How do You Recover Data from a microSD Card that Cannot be Read?

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We have all been there and had a storage device of some kind experience a failure, leaving our precious data at risk. But what do you do when the device in question is a microSD card? Today’s SuperUser Q&A post comes to the rescue for a reader in need.

Today’s Question & Answer session comes to us courtesy of SuperUser—a subdivision of Stack Exchange, a community-driven grouping of Q&A web sites.

Photo courtesy of Seeweb (Flickr).

The Question

SuperUser reader RockPaperLizard wants to know if it is possible to recover data from a microSD card that cannot be read:

I am trying to help a friend who is very concerned that she has just lost all of the data on her 32 GB SanDisk microSD card. I told her I would post this and see if anyone could help.

Here are the details:

  1. The microSD card is less than two years old (probably about a year old). The store will take it back, but that does not really help. She wants her data.
  2. She used the card in her Samsung Galaxy S4 smartphone for over a month. The phone was never exposed to water or temperature extremes.
  3. Today, her phone suddenly said something along the lines of: “Your SD card is blank or an unsupported format.
  4. Her phone was then unable to read the microSD card at all.

Here is what she has tried:

  1. Rebooting her phone had no effect.
  2. She took the microSD card out and put it inside a full-size SD card adapter, then inserted it into a Windows 7 SP1 computer. The computer did not recognize its presence at all.
  3. She then put the microSD card into a USB 2.0 external card reader and inserted the card reader into a USB port on a Windows 7 SP1 computer. The computer recognized the card reader and installed drivers for it. The card reader shows up as ‘Removable Disk’ in Windows Explorer, but clicking on ‘Removable Disk’ in Windows Explorer results in the error: “Insert disk: Please insert a disk into the Removable Disk.
  4. After trying #3, she tried opening the ‘Removable Disk’ in FreeCommander. Doing so resulted in the error: “The device is not ready.

She does not have access to a Linux computer, but does have access to her Android phone. What can she do to recover the data from her microSD card?

Is there any hope of recovering the data from this microSD card?

The Answer

SuperUser contributor Bob has the answer for us:

You could try pressing the card together (in case it became a little loose?) and maybe cleaning the contacts with a little bit of Isopropyl alcohol on a swab. But I really would not expect any results, and at best you might manage to read some of the data off of it before it dies again. I would not recommend opening it up under any circumstances. That will not help with recovery at all and it will likely cause further damage.

You could also try various alternative readers. If you manage to find one that can at least expose the card as a block device, then you can take an image of the data. While recovering useful data from an image of damaged media is a whole other exercise, it is still better than where you are now.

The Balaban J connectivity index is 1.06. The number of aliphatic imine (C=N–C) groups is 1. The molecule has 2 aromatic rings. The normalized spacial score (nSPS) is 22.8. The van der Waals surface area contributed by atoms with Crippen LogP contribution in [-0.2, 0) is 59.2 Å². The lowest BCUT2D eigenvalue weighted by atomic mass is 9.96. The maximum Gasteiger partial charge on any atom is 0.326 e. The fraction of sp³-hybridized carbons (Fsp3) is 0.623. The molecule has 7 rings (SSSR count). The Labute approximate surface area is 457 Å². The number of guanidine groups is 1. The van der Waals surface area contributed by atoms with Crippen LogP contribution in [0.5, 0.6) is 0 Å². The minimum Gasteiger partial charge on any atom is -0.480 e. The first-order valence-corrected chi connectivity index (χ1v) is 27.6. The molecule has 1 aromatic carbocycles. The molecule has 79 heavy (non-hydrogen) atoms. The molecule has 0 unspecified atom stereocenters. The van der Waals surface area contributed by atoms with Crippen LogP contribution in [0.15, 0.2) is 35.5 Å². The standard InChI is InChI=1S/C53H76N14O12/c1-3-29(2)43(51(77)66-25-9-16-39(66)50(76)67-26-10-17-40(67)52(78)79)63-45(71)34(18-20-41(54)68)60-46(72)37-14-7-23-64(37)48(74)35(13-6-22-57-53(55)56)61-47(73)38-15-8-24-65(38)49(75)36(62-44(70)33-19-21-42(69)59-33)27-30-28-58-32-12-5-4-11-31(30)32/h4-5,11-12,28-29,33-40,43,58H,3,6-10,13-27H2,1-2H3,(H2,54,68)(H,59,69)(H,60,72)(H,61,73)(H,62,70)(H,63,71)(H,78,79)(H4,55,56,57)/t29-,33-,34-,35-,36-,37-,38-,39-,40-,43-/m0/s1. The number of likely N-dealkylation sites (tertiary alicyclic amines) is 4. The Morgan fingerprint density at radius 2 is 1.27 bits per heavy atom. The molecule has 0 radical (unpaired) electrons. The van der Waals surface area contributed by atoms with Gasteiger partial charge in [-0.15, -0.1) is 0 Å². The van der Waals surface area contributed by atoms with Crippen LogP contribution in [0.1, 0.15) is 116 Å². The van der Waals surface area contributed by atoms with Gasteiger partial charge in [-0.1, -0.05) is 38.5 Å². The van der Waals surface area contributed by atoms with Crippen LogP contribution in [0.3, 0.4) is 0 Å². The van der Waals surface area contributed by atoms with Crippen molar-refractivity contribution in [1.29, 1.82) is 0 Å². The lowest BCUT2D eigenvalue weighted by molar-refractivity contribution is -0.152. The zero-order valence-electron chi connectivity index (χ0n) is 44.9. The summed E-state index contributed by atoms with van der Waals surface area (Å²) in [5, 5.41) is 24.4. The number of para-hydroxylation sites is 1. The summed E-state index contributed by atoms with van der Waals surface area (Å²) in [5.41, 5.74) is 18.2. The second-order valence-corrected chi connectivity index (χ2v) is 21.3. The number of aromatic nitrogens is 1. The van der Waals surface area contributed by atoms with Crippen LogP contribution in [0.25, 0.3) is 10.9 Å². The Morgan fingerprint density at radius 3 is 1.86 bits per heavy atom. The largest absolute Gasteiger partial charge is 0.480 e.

Sometimes, there just is not anything that can be done. If the data is very important, you could consider professional data recovery services (do they even exist for SD cards?), but they would be very expensive. Otherwise, she might just have to accept the loss and try to recreate what she can.

When a storage device becomes physically unreadable, undetectable even, you cannot go through the normal home data recovery steps (take image, scan for what files you can, etc.). With a mechanical drive, at least common failure modes are partial, so you can at least read something. With the nature of NAND storage, I can think of three possibilities:

  • You have lost the controller. The flash chip itself might still be readable, but reassembling the data from it will be a long and arduous task. This is not doable at home, and requires expensive, professional tools and expertise. If you had the equipment to solder tiny chips (image & source) and read NAND flash, I suppose you could attempt this yourself, but you are more likely to accidentally destroy it.
  • You have lost the flash chip itself. In this case, I do not think there is anything you or anyone else can do. It would be even harder to recover than a lost controller.
  • The card is physically damaged, but the controller and flash memory are intact. This is probably the best you can hope for. Again, with how small and fragile the card is, there is not much you can do at home, but the chance of professional recovery is far higher.

The problem with all of these is that they require very expensive and still uncertain services to even attempt a recovery. Is the data worth that much?

Perhaps the best thing to do is to treat this as a lesson on backups. Always have at least one extra copy of any data you cannot afford to lose. The more important it is, the more copies you want, stored separately from each other.

Special Note: This particular ‘recovery story’ had a happy ending, so make sure to browse on over to the discussion thread linked below to see how things turned out.


Have something to add to the explanation? Sound off in the comments. Want to read more answers from other tech-savvy Stack Exchange users? Check out the full discussion thread here.

Akemi Iwaya is a devoted Mozilla Firefox user who enjoys working with multiple browsers and occasionally dabbling with Linux. She also loves reading fantasy and sci-fi stories as well as playing "old school" role-playing games. You can visit her on Twitter and .